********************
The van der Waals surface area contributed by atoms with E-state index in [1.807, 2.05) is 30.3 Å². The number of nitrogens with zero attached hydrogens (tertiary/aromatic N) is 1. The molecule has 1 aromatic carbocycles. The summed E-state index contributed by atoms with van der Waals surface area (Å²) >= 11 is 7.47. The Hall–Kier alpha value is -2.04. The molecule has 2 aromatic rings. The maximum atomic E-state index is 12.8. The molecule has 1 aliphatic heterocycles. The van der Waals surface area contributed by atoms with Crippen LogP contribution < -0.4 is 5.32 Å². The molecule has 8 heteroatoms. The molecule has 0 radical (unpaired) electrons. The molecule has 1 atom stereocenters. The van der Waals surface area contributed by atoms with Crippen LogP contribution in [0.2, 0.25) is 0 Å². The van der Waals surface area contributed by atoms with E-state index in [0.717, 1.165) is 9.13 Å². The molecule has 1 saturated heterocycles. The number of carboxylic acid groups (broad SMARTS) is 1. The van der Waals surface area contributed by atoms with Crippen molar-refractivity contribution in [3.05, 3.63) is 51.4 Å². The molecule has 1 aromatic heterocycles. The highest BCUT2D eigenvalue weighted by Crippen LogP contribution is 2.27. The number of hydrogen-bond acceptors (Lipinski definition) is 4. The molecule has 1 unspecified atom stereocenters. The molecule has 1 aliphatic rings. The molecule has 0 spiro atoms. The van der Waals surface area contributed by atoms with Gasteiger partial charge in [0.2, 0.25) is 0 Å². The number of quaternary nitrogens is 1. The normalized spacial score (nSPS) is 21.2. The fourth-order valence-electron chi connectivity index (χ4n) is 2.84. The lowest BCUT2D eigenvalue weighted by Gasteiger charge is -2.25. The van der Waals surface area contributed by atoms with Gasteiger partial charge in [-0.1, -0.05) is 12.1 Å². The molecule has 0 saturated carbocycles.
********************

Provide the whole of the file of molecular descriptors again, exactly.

The van der Waals surface area contributed by atoms with E-state index in [1.807, 2.05) is 30.3 Å². The number of nitrogens with zero attached hydrogens (tertiary/aromatic N) is 1. The molecule has 1 aromatic carbocycles. The summed E-state index contributed by atoms with van der Waals surface area (Å²) >= 11 is 7.47. The Hall–Kier alpha value is -2.04. The molecule has 2 aromatic rings. The maximum atomic E-state index is 12.8. The molecule has 1 aliphatic heterocycles. The van der Waals surface area contributed by atoms with Crippen LogP contribution < -0.4 is 5.32 Å². The molecule has 8 heteroatoms. The molecule has 0 radical (unpaired) electrons. The molecule has 1 atom stereocenters. The van der Waals surface area contributed by atoms with Crippen LogP contribution in [0.2, 0.25) is 0 Å². The van der Waals surface area contributed by atoms with E-state index in [0.717, 1.165) is 9.13 Å². The molecule has 1 saturated heterocycles. The number of carboxylic acid groups (broad SMARTS) is 1. The van der Waals surface area contributed by atoms with Crippen molar-refractivity contribution in [3.05, 3.63) is 51.4 Å². The molecule has 1 aromatic heterocycles. The highest BCUT2D eigenvalue weighted by Crippen LogP contribution is 2.27. The number of hydrogen-bond acceptors (Lipinski definition) is 4. The molecule has 1 unspecified atom stereocenters. The molecule has 1 aliphatic rings. The molecule has 0 spiro atoms. The van der Waals surface area contributed by atoms with Gasteiger partial charge in [0.2, 0.25) is 0 Å². The number of quaternary nitrogens is 1. The normalized spacial score (nSPS) is 21.2. The fourth-order valence-electron chi connectivity index (χ4n) is 2.84. The lowest BCUT2D eigenvalue weighted by Gasteiger charge is -2.25. The van der Waals surface area contributed by atoms with Gasteiger partial charge in [-0.1, -0.05) is 12.1 Å². The molecule has 0 saturated carbocycles.